Father Antonios fidgeted in his seat before kindly interrupting me: “My son, it’s now four o’clock. This story about your grandfather, what’s it got to do with your absence from church?” I assured him that I’d be as brief as possible and that many things would make sense once he’d heard the story. Then I went on.
“Gaafar was an obstinate child, a troublemaker with a habit of picking fights in the village for the most trivial reasons. These scuffles between him and other boys would begin when they decided to provoke him, calling out “Slave boy! Slave!” And in one incident that later earned him a violent beating from his father, he head-butted an elderly man who had mockingly asked him, “How are you, khawaga  Gaafar?”
Gaafar could accept being either a slave or a khawaga, but no one could expect him to bear both at once. Perhaps this is the reason most members of my mother’s family lose their minds as they grow old. Who can bear the burden of having two names at the same time? Both Gaafar and Hanna! In the last of these brawls, Gaafar lost what was left of his sanity, pulling out a sickle and aiming its tip at the neck of his opponent who had cursed him and called him ibn haram, a bastard child. According to my grandmother, the man’s head was completely severed from his body — a speculative version of events that I’d always been skeptical about. But regardless of this minor detail, the conclusion was one and the same.
“So you mean to tell me that you’re a bunch of mass murderers? We aren’t afraid … God is with us.” The priest’s joke and our ensuing chuckles were enough to reassure me that he was still listening and that he wasn’t falling asleep, even though his eyes had been closed for the past half hour. More importantly, and more surprisingly, he understood the significance of the second half of my story before I had even begun telling it.
“Gaafar returned after fifteen long years of imprisonment. He had spent several of these in forced labor at a quicklime mine, which, in my grandmother’s words, “licked his eyesight clean.” He spent the remaining years in a regular prison. Upon his return, he quietly married one of his cousins, and to avoid trouble, the family sent him and his wife to the Nile Delta. They dispatched him with a share of his father’s inheritance, enough to buy a piece of land and live off the income. Gaafar was blessed with four sons, the youngest of whom was my mother’s grandfather, Wadie. For some time, Gaafar earned himself the nickname Maalem, or Cantor , on account of his blindness. He was not really a cantor, however, or at least not the sort that chanted church melodies during mass and taught them to newcomers. In fact, Gaafar’s relationship with the church in his new hometown was none too good, for reasons you can well imagine. His gruffness had multiplied with the years he spent in prison, his blindness, and the distance from his family, and it left him at odds with the congregation, especially the priest who — like Gaafar — was known for his arrogance.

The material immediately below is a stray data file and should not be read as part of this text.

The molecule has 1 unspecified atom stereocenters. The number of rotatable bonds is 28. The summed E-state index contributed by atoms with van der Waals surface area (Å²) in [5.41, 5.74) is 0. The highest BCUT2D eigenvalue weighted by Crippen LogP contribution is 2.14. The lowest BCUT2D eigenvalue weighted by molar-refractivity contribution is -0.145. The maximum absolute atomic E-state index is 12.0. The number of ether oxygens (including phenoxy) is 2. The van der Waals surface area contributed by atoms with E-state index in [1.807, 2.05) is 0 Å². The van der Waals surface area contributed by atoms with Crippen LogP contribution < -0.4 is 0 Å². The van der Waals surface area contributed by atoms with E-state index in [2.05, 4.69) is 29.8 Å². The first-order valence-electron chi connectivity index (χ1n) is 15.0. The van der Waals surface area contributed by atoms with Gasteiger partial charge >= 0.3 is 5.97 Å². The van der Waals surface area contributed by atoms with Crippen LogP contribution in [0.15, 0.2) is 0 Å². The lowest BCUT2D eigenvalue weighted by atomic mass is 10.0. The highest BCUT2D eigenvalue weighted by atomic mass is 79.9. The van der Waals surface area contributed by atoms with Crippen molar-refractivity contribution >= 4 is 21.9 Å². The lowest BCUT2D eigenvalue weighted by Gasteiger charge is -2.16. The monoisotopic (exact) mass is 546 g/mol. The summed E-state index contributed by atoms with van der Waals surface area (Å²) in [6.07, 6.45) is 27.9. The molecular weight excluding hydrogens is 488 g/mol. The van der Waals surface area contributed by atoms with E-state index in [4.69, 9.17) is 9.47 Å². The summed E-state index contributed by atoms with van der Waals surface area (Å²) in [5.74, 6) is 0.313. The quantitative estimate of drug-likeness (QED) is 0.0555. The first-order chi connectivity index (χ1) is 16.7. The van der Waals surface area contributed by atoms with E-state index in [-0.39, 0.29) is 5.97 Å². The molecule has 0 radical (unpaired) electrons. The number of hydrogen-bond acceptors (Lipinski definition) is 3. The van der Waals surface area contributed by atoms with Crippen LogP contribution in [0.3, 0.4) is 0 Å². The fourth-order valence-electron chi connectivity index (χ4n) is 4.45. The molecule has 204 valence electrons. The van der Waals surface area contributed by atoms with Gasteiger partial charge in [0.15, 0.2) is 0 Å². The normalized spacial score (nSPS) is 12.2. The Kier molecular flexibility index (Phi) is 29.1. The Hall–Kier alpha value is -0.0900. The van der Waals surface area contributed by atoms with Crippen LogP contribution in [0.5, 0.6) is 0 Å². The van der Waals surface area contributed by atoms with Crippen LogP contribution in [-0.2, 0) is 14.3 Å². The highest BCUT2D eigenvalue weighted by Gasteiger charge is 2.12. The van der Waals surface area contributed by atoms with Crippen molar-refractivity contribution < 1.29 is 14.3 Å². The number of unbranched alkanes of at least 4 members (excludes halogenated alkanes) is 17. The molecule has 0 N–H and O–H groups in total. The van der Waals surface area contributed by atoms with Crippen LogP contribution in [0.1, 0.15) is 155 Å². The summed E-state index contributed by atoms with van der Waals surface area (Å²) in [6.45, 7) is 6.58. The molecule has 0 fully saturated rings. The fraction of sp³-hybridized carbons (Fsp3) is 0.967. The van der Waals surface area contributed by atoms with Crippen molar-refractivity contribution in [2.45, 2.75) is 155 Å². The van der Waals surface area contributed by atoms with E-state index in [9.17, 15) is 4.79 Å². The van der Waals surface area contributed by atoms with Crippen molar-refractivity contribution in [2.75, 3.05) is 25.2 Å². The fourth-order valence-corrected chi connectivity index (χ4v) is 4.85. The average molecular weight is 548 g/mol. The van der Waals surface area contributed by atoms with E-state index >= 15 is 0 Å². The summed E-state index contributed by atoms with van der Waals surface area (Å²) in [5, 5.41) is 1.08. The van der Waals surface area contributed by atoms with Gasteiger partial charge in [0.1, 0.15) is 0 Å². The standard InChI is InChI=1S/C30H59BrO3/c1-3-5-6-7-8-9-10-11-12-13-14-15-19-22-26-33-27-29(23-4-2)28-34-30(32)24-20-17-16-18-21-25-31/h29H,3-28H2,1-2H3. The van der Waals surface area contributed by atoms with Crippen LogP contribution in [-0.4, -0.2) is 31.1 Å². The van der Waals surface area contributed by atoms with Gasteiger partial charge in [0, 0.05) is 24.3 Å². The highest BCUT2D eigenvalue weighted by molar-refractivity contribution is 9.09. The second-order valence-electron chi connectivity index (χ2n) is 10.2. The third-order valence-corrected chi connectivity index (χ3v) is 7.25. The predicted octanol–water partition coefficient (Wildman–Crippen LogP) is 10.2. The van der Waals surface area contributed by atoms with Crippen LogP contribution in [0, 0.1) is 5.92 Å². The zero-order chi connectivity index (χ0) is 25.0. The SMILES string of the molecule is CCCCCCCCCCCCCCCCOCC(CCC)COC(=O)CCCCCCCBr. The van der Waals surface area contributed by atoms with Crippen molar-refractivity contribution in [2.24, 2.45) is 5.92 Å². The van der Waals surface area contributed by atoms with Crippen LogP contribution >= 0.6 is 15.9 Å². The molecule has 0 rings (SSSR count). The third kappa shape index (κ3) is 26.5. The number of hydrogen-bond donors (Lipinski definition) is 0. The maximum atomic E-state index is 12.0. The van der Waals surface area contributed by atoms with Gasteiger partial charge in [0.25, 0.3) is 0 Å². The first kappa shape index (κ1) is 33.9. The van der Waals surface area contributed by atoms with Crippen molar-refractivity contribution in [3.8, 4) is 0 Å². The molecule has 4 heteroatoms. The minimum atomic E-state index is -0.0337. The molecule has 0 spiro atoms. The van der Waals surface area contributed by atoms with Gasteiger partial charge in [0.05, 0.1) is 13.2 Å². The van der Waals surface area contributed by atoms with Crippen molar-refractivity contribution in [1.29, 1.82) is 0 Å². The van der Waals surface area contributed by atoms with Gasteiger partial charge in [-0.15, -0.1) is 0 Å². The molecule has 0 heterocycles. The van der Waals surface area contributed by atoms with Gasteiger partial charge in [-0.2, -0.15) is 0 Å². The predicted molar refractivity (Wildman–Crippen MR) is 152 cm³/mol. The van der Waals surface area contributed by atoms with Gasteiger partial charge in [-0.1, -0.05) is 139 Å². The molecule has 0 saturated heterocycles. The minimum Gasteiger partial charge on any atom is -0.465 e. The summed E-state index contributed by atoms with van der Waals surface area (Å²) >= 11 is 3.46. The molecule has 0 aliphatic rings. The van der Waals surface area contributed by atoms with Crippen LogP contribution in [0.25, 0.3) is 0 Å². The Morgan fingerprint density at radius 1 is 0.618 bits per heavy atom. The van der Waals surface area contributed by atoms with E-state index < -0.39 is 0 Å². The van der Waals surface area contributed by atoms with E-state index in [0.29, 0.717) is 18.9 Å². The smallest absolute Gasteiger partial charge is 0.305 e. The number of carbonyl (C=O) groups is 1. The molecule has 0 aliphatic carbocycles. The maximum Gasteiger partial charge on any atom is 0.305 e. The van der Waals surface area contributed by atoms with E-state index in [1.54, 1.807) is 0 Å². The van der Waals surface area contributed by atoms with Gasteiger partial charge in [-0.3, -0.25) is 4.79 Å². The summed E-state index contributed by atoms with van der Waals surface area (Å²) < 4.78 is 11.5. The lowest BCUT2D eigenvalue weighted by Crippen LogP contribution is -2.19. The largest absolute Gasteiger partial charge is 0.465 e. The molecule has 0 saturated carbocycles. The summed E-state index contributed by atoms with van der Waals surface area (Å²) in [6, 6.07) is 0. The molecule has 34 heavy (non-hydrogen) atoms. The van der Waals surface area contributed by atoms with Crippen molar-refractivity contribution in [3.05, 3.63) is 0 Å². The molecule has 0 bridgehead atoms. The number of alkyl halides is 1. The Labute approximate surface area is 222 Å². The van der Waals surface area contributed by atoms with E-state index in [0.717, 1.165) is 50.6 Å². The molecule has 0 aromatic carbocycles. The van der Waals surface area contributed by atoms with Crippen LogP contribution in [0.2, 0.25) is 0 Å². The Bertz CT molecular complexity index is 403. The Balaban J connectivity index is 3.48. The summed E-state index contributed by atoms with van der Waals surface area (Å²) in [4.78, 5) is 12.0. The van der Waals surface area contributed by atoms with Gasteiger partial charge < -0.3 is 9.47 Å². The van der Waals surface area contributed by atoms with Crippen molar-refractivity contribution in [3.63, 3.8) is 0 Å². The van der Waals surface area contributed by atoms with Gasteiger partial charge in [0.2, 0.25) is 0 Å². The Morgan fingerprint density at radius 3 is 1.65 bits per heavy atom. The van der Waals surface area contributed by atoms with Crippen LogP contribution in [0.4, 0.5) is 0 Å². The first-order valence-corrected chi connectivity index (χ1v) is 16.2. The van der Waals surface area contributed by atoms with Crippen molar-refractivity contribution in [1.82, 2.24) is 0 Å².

On the night that changed everything, Gaafar hurried over to the priest’s house carrying his newborn girl Farawla. It was two o’clock in the morning but the girl’s baptism could not be postponed; Farawla had been born only half alive. No part of her body was moving; there was nothing to indicate she was alive apart from her faint and irregular breathing. You can well imagine how a dispute rapidly developed between Gaafar, shaking with anger and fear, and the boorish priest, jolted awake by aggressive knocking on his door. It is said that Gaafar began swinging his cane around the house, breaking furniture, after the priest insisted on postponing the matter a few hours until he was ready: “Best left for the morning, Maalem.”
Farawla died before seeing that promised morning. Now the little girl must sleep forever, like all those who fail to receive the sacrament of baptism and cannot enter the kingdom of Heaven, who will never be judged, will never see the face of God, but must remain suspended forever between heaven and hell, in eternal limbo.
Over the next four days, which Gaafar spent locked up in his room, what broke the man’s heart was neither the reality of death nor the blows of Providence — to which he had become accustomed — but rather his powerlessness before other humans. It was one thing if the Lord decided to deny Gaafar the daughter of his old age, either in His wisdom or as a deserved punishment for his sins. But who was this boorish priest who held the keys to heaven on earth, that should deprive him of seeing Farawla after death? And for what? Because Gaafar had disturbed his sleep!”
Father Antonios cleared his throat. His face showed signs of discomfort. “So you don’t come to church because of this? Are you angry with us? Or with God?” I paid no attention to his interruption and proceeded with the story.
“Soon, the blind man began hallucinating, sometimes in fits of blasphemous fury, others in bouts of madness. One time he announced his resolve to burn down the church. Another time they found him in the cemetery, digging up his baby daughter’s grave, intending to pull out her corpse and baptize her himself. Sometimes he swore Farawla was a saint and that she appeared in his dreams. But the obstinate old man didn’t require more than a few weeks to regain his sanity. In fact, he surprised everyone by attending mass on the fortieth day of his mourning. He ate the bread and drank the wine from the conceited priest’s hand and kissed it with complete sincerity. But everyone knew that the devil who dwelt in Gaafar’s mind was plotting something dangerous.
My grandmother insists it was a miracle, so her version of subsequent events is no doubt exaggerated. Unfortunately, though, she’s our only source, so we have no choice but to accept her story — albeit with a grain of salt.